CaltechAUTHORS
  A Caltech Library Service

The October 1980 earthquake sequence near the New Hebrides

Vidale, John E. and Kanamori, Hiroo (1982) The October 1980 earthquake sequence near the New Hebrides. Geophysical Research Letters, 10 (12). pp. 1137-1140. ISSN 0094-8276. https://resolver.caltech.edu/CaltechAUTHORS:20141105-132225827

[img]
Preview
PDF - Published Version
See Usage Policy.

316Kb

Use this Persistent URL to link to this item: https://resolver.caltech.edu/CaltechAUTHORS:20141105-132225827

Abstract

Four large earthquakes occurred in 1980 in a seismic gap near the Loyalty Islands in the New Hebrides. At 3:25 UT on October 24 an event with M_s = 6.7 initiated the sequence. Three events, M_s = 6.7, 7.2, and 6.5, followed on the next day. We investigated this sequence by using the seismicity, first-motion, and waveform data and long-period surface waves. The first-motion data constrain one of each pair of nodal planes. With this constraint, inversion of Rayleigh- and Love-wave spectra at 256 seconds determines the other nodal plane. The mechanisms of all four events are almost pure thrust on a plane dipping about 20 degrees east and striking parallel to the local strike of the New Hebrides trench. The first-day aftershocks indicate an initial rupture zone of about 2,000 km², which is consistent with the estimated seismic moment of 3 × 10^(27) dyne-cm. During the next two days, the aftershock activity expanded to an area of 10,000 to 20,000 km² in the directions both along and perpendicular to the trench. Within 5 hours after the third and largest event, the initial rupture zone had become mostly quiescent. Modeling of waveforms suggests a body-wave moment of between 0.5 and 1.0 × 10^(27) dyne-cm and a source process time of 11 seconds. This pattern suggests that the initial rupture zone represents a zone of increased strength (i.e. an asperity), and the stress change due to failure of this asperity subsequently migrated outward. During the two-year period before the main event, seismicity in the initial rupture zone was very low except near the point where the first mainshock initiated. A very tight clustering of activity occurred there. This pattern indicates gradual stress concentration near the asperity which finally failed during the mainshock sequence.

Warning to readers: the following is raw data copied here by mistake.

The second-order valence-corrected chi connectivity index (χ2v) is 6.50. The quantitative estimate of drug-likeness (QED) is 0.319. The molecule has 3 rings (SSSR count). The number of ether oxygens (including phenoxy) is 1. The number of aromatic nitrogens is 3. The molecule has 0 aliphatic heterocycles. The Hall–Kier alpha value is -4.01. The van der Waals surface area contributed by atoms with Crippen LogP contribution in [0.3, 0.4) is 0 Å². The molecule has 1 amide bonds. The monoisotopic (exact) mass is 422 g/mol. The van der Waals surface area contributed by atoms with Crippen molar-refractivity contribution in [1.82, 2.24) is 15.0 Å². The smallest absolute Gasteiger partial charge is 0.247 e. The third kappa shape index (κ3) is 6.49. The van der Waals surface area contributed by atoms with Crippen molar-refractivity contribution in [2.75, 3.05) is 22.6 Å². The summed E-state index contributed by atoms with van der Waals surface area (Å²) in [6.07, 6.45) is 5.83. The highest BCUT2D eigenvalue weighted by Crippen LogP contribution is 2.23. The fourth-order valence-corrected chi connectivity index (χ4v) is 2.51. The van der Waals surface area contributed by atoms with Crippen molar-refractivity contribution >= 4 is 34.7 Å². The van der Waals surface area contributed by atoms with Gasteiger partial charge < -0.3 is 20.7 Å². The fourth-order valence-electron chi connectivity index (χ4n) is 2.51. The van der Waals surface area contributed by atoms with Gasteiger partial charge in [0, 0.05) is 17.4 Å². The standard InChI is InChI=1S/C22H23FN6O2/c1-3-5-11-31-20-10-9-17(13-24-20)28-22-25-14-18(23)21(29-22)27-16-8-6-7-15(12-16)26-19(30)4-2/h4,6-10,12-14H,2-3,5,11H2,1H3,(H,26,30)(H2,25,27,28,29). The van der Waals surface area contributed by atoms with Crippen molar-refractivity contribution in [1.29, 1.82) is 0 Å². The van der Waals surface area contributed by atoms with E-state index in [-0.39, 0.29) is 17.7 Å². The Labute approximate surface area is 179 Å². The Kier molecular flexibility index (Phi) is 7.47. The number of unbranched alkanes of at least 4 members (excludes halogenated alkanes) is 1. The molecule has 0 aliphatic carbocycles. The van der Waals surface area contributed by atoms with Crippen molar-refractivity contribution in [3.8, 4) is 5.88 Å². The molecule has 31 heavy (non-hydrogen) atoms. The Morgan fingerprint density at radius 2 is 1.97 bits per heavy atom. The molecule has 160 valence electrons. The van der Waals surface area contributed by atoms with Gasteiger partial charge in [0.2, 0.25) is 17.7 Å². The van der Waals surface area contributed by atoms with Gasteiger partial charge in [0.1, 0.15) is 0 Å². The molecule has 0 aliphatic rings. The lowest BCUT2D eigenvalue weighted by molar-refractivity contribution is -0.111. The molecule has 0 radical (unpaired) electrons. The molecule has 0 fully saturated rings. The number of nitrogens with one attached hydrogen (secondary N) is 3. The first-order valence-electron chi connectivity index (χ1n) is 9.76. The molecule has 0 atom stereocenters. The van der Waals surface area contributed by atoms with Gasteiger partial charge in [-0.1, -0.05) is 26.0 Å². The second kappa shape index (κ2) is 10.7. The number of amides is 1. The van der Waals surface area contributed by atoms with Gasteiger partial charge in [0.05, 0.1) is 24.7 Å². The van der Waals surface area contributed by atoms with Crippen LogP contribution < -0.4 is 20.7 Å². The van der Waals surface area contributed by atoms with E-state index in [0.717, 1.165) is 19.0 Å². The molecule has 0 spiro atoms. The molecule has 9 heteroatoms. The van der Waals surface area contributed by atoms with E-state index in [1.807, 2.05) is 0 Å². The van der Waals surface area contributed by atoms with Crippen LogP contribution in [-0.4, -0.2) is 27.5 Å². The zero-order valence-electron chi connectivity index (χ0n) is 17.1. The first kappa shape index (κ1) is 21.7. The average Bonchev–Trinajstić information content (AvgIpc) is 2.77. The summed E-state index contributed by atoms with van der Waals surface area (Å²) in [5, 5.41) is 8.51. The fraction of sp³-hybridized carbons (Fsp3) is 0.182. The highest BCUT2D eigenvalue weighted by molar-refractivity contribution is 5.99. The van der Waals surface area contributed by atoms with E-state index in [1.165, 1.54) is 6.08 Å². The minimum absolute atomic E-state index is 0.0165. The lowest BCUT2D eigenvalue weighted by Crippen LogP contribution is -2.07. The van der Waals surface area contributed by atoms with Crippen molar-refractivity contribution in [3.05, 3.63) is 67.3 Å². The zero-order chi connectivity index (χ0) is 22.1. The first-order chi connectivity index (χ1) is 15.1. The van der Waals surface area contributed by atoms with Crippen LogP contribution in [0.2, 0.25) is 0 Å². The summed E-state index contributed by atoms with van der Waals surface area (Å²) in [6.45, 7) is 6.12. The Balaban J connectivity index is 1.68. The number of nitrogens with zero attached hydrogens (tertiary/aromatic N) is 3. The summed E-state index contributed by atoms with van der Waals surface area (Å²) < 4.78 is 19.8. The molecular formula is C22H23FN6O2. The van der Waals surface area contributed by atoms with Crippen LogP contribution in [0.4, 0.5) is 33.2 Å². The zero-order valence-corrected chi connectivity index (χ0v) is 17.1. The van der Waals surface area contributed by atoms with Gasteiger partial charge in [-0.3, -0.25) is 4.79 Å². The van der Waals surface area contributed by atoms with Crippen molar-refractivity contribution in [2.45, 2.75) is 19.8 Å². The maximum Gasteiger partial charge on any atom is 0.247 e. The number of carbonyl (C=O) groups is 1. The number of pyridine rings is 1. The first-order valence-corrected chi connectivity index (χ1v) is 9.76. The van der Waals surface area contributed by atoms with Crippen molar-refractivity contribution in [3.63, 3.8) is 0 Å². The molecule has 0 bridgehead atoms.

Item Type:Article
Related URLs:
URLURL TypeDescription
http://dx.doi.org/10.1029/GL010i012p01137DOIArticle
http://onlinelibrary.wiley.com/doi/10.1029/GL010i012p01137/abstractPublisherArticle
ORCID:
AuthorORCID
Kanamori, Hiroo0000-0001-8219-9428
Additional Information:© 1983 American Geophysical Union. Received June 28, 1983; accepted July 19, 1983. This work was partly supported by USGS contract No. 14-08-0001-21223. We thank Jeff Given for providing us with computer programs. William McCann generously supplied a preprint of his paper, some of his data, and permission to use a figure from his paper. Larry Ruff, Thorne Lay, and Jim Pechmann provided valuable advice. The figures were drafted skillfully by Laszlo Lenches. J.E.V. was supported by a Gutenberg Fellowship and an NSF Fellowship. The IDA data were provided by the IDA Project team at the University of California, San Diego, and the SRO and ASRO data were provided by the U.S. Geological Survey. Contribution 3856 of the Division of Geological and Planetary Sciences, California Institute of Technology, Pasadena, California 91125.
Funders:
Funding AgencyGrant Number
USGS14-08-0001-21223
Other Numbering System:
Other Numbering System NameOther Numbering System ID
Caltech Division of Geological and Planetary Sciences3856
Issue or Number:12
Record Number:CaltechAUTHORS:20141105-132225827
Persistent URL:https://resolver.caltech.edu/CaltechAUTHORS:20141105-132225827
Usage Policy:No commercial reproduction, distribution, display or performance rights in this work are provided.
ID Code:51314
Collection:CaltechAUTHORS
Deposited By: Jason Perez
Deposited On:05 Nov 2014 23:59
Last Modified:09 Mar 2020 13:18

Repository Staff Only: item control page